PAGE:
Monday, March 26, 2007

On a Jet Plane

March 19, 2007
(written on the 12-hour flight to Seoul)

Making a home, a beautiful, comfortable home, only to leave it soon after seems cruelly akin to snatching a newly-given gift from the hands of an exuberant child. Perhaps I am being melodramatic, but I do not exaggerate my up-down feelings of luck followed by loss. I had settled my feathers neatly into a lofty San Francisco nest, yet am now disturbed quite rudely into flapping my wings (ok, the airplane’s wings, and they don’t flap) across the Pacific to South Korea. I’d be squawking all the way, too, like a pissed-off Canadian goose, if it weren’t for my excellent sense of decorum and and respect for the authority of flight attendants.

The truth is, I suffer from Grass-is-Greener Syndrome, the kind that spawns wishes of that mythical cake that is to be both had and eaten, too. The lush, sunny grass of the Marina, flowing with the foot-traffic of joggers and Frisbee-ers, and with the Golden Gate rising behind it certainly seems green to me now, especially compared with the prospect of a frigidly cold Korea. Yet the prospect of staying put makes me claustrophobic, anxious that the world is out there living without me seeing it!

Andy and I have a fresh new studio on Fillmore Street, the vibrant hub of a neighborhood full of yuppies (Aaah! Could I be counted among their ranks?!) and the bars, cafes, gyms, and trendy shops that cater to them. Our rooftop view is a generous one - basically all of San Francisco's waterfront spendor, with a fog-topped Golden Gate, an ominous Alcatraz, and the Palace of Fine Arts' dome glowing like a yolk, sunny-side-up. After months of crashing on relatives' couches (for which we are eternally grateful), we relish the privacy, the space, the chance to make it uniquely ours.

I will settle in to life in Korea, the homesickness will subside as it always eventually does. I have come by now to realize the cycle of arrival and departure, and all the associated emotions that follow closely like hayfever clings to Spring. But now, at least, there is a closet where my left-behind clothes hang, a bed that's truly mine, a shelf full of my books, and my best friend awaiting my return.

Coming soon: Meg in Korea!

Tuesday, March 6, 2007


Back in eclectic, earth-quaking California, I'm blessed with a month to bide my time before my next assignment as acrobat ambassador. This time it's Seoul, South Korea, which, after a recent unpleasant experience with kimchee, and the news that it will be below freezing there, is making me a bit nervous.

A break from work offers the chance to peek into a sphere of society that is uncharted territory for most of my peers, the majority of whom are slaving away in med school labs and investment banking offices as we speak. I've joined the ranks of senior citizens, stay-at-home moms, and dot-com millionnaires who need not follow the 9 to 5 quotidian life. While I somewhat resent the family and friends who ask incredulously, "What do you do all day?!" I find it rather easy to spend the hours drifting through town, sometimes as a 'productive citizen' and other times as a hopeless waste of space.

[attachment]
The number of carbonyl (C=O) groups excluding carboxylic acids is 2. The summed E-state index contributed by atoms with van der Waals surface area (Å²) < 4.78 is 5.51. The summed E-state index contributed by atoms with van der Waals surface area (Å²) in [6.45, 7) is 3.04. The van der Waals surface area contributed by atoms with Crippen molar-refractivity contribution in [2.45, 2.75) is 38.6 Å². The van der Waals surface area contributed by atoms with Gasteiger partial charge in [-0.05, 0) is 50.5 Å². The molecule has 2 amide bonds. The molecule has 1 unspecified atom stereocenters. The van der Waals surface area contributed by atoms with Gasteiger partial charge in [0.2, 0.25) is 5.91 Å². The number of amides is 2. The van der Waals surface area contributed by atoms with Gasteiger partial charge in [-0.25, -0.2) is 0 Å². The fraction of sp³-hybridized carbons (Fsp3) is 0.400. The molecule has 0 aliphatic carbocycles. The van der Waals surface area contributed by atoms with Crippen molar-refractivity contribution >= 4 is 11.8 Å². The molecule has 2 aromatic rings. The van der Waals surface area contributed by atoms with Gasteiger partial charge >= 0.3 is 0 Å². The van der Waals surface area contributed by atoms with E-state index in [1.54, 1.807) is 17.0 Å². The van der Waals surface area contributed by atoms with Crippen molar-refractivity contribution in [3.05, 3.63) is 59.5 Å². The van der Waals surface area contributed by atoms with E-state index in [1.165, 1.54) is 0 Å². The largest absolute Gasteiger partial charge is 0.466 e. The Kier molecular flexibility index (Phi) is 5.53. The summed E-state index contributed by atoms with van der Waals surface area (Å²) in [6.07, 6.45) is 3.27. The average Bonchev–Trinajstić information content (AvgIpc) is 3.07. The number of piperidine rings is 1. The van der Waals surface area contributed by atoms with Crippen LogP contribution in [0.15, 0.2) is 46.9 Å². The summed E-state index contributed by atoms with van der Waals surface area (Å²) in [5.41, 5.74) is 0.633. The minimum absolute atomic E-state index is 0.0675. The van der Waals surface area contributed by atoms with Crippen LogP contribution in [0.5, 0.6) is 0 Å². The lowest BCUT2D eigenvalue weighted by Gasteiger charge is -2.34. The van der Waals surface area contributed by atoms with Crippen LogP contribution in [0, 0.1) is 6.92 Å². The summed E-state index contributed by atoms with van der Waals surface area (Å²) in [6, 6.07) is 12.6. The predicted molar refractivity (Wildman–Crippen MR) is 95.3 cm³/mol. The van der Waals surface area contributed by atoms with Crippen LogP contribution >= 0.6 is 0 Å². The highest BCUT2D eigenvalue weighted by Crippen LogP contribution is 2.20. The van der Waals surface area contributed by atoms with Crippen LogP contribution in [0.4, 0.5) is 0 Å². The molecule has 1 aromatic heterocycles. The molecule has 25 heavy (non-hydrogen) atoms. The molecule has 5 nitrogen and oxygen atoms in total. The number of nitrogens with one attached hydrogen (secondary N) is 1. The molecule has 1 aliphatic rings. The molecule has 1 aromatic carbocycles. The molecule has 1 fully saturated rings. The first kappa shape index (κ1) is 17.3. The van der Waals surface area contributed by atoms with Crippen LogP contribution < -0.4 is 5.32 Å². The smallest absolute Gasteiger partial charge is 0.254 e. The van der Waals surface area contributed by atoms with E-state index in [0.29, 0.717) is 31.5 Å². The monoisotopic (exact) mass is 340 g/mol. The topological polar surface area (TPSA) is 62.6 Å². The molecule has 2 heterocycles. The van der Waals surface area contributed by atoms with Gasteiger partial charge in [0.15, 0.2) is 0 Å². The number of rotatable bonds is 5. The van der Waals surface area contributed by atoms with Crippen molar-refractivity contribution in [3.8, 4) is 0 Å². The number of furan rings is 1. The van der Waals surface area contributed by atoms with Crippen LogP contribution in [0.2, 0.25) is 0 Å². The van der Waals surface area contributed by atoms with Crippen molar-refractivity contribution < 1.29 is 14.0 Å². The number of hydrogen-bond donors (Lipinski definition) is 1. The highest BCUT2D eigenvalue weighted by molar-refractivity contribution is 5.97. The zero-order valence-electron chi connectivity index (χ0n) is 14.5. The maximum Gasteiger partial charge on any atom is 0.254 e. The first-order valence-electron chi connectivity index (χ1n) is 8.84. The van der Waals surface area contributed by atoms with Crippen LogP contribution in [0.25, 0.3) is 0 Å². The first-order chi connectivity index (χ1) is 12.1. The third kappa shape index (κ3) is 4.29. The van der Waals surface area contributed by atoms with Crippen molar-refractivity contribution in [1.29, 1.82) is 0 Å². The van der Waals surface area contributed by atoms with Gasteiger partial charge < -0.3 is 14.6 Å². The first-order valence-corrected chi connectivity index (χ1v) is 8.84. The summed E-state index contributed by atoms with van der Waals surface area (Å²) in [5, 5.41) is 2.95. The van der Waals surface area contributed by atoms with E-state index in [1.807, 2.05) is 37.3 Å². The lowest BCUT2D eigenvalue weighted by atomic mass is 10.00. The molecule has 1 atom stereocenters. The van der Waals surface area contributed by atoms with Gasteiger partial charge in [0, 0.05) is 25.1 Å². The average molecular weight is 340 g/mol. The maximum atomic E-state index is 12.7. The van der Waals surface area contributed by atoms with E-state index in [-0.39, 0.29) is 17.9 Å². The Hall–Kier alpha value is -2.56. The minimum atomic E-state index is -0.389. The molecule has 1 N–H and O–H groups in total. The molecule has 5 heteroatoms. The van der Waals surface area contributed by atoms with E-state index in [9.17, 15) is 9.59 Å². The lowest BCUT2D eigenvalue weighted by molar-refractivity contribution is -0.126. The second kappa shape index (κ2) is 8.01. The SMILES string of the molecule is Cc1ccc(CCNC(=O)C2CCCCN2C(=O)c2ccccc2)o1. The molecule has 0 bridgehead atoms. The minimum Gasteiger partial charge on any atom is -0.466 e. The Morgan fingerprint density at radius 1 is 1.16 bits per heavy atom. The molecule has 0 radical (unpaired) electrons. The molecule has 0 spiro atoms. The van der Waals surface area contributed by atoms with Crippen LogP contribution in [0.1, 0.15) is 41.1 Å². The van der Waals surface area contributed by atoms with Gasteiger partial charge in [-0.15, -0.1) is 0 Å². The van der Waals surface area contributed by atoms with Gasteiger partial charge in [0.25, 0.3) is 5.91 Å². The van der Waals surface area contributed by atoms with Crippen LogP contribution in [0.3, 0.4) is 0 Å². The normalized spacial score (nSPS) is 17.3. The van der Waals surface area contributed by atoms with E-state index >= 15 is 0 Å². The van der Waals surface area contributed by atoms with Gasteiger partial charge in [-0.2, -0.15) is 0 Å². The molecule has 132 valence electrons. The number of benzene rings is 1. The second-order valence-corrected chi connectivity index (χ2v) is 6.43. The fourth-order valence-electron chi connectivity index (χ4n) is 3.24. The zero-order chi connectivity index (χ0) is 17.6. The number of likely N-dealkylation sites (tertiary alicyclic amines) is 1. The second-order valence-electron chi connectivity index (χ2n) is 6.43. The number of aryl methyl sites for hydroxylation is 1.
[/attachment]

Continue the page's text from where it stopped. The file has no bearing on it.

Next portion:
Andy's working at the Google headquarters in Mountain View now, product-managing their Google Checkout thingy and thoroughly enjoying the perks of their "campus" - free and excellent dining, a shuttle with WiFi, motorized scooters, massage, laundry service, etc. If it weren't for the fact that I am similarly pampered by Cirque, I'd be noticeably tinged green with envy.

So, while he googles around, I've scoured the penninsula for Iyengar yoga classes (the style I've recently delved into) that can give a boost to my own very amateur teaching. As I generally attend these sometime from morning to mid-afternoon, my fellow students are almost invariably a minimum of 35 years my senior, retired, and free to take on all the extracurriculars they wish. While at first my ego and I entered the classes with a disdain for their wrinkles and hip replacements, my fellow classmates were unassuming yogic warriors, and I learned soon enough how much I have to learn. Seventy-seven year old Betty, my Wednesday morning instructor, with her blue eyeshadow and bright pink tracksuit was adamant about the merits of lifelong yoga practice, rolling up her sleeve to show me her still-strong bicep... how could I argue with that?

Besides elderly yogis, the new mom demographic is a big one I encounter during the workday. A heads up: storytime at the Red Rock coffee shop is at 11am sharp, so if you plan to, say, read the newspaper while enjoying your caffeine, better bring some earplugs.

While I did love my time studying abroad in Scandanavia, imported Swedish furniture can't quite compare. I've been practically living at Ikea, charged with the task of outfitting our new apartment in San Francisco. The beautiful view of the Golden Gate Bridge, an idyllic SF neighborhood and gorgeous hardwood floors are exactly what Andy and I haved dreamed of, but after living in countless furnished corporate apartments, I had no clue how much goes into creating a living space from scratch. If nothing else, we've managed to pick out a mattress, a dresser, and two placemats for a non-existant table and yet-to-be-chosen dishes. I have a feeling that Martha Stewart would not advise basing one's interior design on the color of placemats, but I am not yet boring enough to shy away from the unorthodox, and am rather enjoying discovering my inner interior decorator (inner interior... that's deep).